During the Satellite 2012 conference in Washington, DC, some of the most influential top executives from all over the world convened to discuss industry developments and dynamics and opportunities for growth and expansion. The launch services provider’s panel, held on Tuesday, March 13, entitled, “Launch Services: How Will the Competitive Landscape Change?”, took a bold look at how launch service providers, including new entrants, re-entrants and veteran launchers, are meeting customer demands and winning new business.
Participants included Frank McKenna, President of International Launch Services (ILS), Kjell Karlsen, President of Sea Launch, AG, Jean Yves Le Gall, Chairman and CEO, Arianespace, Gwynne Shotwell, President of SpaceX, Gao Ruofei, Executive Vice President, China Great Wall Industry Corporation and Cliff Perkins, Director of Strategic Initiatives, Lockheed Martin Commercial Launch Services. The following is a summary of ILS’ participation in the panel discussion, moderated by Jeffrey Hill, Editor of Via Satellite.
Adapting to Change and Meeting Customer Demands
McKenna said that ILS has primarily focused on serving the heavy-lift market for the last five years and within that same timeframe, Khrunichev has doubled the production rate and increased performance of the launch vehicle. Proton’s lift capability has increased over 1200kg with the phased series of improvements that have been 100 percent successful.
With the use of the Second Spacecraft Processing Facility at the launch site in Baikonur, we have been able to facilitate customers’ demand with overlapping missions, reducing launch centers to 15 days; a capability that is unmatched in the industry. This new capability allowed ILS to process and launch six missions in less than three months in 2011. We launched the SES-4 satellite last month for SES, the first mission of the year, after a delay due to a technical anomaly with the avionics system, discovered in pre-launch checks. This was the 20th SES satellite launched on ILS Proton and the 70th Proton launch overall.
ILS and Khrunichev launch 13-15 satellites per year and have a sustained backlog of over 20 missions for nearly five years now to maintain steady production and launch throughput. In less than two weeks, ILS Proton will loft the Intelsat 22 satellite for Intelsat with a UHF payload to serve the Australian Defence Force, followed by the Yahsat 1B satellite for Yahsat with a dual use payload for the United Arab Emirates Air Force. Yahsat 1B will also facilitate the YahClick program, YahSat’s breakthrough satellite broadband service for users in the Middle East, Africa and South West Asia. With up to 8 additional commercial missions and 3-4 Federal missions planned for this year, ILS looks forward to a robust launch year and is proud to partner with our global customers to serve their changing needs and requirements with a launch on ILS Proton.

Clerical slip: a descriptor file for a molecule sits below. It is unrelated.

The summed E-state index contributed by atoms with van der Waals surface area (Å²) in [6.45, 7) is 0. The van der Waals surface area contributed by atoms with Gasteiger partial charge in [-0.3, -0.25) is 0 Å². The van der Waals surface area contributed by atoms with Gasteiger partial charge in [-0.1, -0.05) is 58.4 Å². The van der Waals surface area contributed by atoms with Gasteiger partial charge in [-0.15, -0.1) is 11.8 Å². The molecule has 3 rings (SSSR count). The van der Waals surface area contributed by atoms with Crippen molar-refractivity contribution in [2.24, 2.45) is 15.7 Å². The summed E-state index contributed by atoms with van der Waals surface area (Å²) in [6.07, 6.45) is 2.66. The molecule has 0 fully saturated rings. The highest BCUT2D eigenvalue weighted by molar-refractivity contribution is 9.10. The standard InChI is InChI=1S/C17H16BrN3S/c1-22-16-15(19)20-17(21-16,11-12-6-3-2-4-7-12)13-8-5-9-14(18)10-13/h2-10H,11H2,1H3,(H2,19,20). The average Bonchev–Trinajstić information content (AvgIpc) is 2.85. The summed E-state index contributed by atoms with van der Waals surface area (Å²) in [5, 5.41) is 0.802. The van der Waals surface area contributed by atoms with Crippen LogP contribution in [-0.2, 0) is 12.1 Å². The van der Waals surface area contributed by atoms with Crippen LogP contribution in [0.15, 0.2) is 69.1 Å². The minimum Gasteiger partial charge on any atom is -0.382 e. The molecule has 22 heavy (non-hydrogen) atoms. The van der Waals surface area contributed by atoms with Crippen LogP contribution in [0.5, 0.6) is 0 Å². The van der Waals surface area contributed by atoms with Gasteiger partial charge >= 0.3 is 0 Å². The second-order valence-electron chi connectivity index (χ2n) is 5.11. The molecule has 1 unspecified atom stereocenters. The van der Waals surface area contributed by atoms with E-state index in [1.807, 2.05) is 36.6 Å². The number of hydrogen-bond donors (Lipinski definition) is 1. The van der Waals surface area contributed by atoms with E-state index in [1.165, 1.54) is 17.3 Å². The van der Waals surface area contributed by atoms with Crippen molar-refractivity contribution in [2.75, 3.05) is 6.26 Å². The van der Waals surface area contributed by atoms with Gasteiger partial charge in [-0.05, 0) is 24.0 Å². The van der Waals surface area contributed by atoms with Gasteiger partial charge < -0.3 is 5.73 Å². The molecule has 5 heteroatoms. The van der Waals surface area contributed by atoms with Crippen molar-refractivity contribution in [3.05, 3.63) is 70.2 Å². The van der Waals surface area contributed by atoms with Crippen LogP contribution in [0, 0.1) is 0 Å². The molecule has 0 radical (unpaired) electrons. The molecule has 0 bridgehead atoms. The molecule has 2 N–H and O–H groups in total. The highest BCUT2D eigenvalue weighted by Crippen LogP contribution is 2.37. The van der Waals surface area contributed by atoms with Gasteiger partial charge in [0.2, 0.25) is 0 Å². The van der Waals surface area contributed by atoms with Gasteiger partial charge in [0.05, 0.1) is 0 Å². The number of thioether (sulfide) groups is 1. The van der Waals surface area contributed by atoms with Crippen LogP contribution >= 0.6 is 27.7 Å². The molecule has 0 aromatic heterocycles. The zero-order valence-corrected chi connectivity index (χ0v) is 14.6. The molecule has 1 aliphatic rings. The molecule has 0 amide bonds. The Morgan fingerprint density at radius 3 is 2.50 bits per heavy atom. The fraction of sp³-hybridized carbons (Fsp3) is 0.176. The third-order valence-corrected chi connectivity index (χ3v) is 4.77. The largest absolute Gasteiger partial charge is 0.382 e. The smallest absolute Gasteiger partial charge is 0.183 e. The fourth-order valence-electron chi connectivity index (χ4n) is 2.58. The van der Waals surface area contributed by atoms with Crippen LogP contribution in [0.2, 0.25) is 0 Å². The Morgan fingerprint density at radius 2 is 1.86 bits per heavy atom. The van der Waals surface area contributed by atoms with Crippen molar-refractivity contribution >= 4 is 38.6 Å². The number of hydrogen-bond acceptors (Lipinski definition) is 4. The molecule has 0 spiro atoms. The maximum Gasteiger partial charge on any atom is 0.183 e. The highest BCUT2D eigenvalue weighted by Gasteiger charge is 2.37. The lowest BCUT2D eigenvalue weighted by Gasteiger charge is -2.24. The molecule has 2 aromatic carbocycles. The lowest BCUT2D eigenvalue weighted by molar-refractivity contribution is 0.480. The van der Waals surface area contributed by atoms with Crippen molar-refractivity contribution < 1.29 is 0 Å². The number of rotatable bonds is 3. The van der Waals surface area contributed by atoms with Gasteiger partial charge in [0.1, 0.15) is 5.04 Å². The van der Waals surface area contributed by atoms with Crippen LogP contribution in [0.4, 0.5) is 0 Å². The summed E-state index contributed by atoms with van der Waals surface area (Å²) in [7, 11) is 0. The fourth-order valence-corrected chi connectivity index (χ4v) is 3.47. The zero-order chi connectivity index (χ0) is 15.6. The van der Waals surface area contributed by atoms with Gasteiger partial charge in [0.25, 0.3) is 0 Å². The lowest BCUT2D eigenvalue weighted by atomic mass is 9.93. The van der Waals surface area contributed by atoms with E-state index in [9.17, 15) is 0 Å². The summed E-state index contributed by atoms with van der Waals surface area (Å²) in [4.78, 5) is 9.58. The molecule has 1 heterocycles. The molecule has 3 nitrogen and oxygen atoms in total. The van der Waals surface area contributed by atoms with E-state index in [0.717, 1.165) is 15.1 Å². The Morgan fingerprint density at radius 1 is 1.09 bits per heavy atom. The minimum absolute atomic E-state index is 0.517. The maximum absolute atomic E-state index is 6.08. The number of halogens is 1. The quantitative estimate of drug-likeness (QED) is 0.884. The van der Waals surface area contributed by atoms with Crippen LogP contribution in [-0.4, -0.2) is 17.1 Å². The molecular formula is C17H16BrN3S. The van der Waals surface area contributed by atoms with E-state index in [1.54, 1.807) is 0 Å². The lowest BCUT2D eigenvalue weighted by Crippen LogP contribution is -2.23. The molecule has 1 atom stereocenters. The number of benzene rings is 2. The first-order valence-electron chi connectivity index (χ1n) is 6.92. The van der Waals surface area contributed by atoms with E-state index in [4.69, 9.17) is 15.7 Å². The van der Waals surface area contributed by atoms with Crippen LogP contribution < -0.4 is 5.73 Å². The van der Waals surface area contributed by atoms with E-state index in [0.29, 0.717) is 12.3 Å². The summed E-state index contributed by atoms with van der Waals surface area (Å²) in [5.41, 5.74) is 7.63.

What Is the Most Important Factor in Selecting a Launch Services Provider?
Is it performance, reliability, price, schedule or proven technology? This was one of the questions posed to the audience using the Audience Response System during the panel, and it prompted some lively debate. McKenna disagreed with the idea of choosing just one of those elements, saying that it is “a balance of quality, schedule assurance and price, not just a pick one”. When selecting a commercial launch provider, one must balance the entire equation he said, which is why ILS subscribes to “all of the above” with respect to creating a total value solution for each of our customers with an ILS Proton launch.
Competing in a Highly Competitive Market
While heavy lift is ILS Proton’s primary market, ILS introduced the Proton Duo offering to add competition in the low to medium satellite market. This offering provides additional flexibility to customers to lower the cost per transponder to orbit. Launching multiple satellites to orbit is not new to the heritage Proton vehicle as missions have been conducted for the Iridium, Express, Glonass, Cosmos and Ruduga programs over the years. In 2011, ILS Proton conducted its first commercial shared launch, orbiting SES-3 to Geostationary Transfer Orbit paired with Kazsat 2, a small spacecraft for the Government of Kazakhstan launched directly to Geosychronous Orbit.
Responding and Recovering in a Challenging Year
In 2011, ILS was faced with the “perfect storm” of operational challenges – satellite delays, in-orbit spacecraft anomalies and a launch anomaly. The year was characterized by constant rescheduling of the manifest and close communication between the ILS/ Khrunichev team, satellite manufacturers and our customers to launch each of our missions at the earliest opportunity. The high level of production in the Khrunichev factories and hard work of the launch teams allowed us to react and respond to We finished off the year with six launches in 80 days and were poised to launch a seventh mission within 100 days until an anomaly occurred at the launch site. Our customers understand that when these things happen, you need to step back and make sure that the issue is properly handled and the highest level of quality is maintained. That mission, SES 4, was successfully launched in February to kick off the 2012 Proton launch year.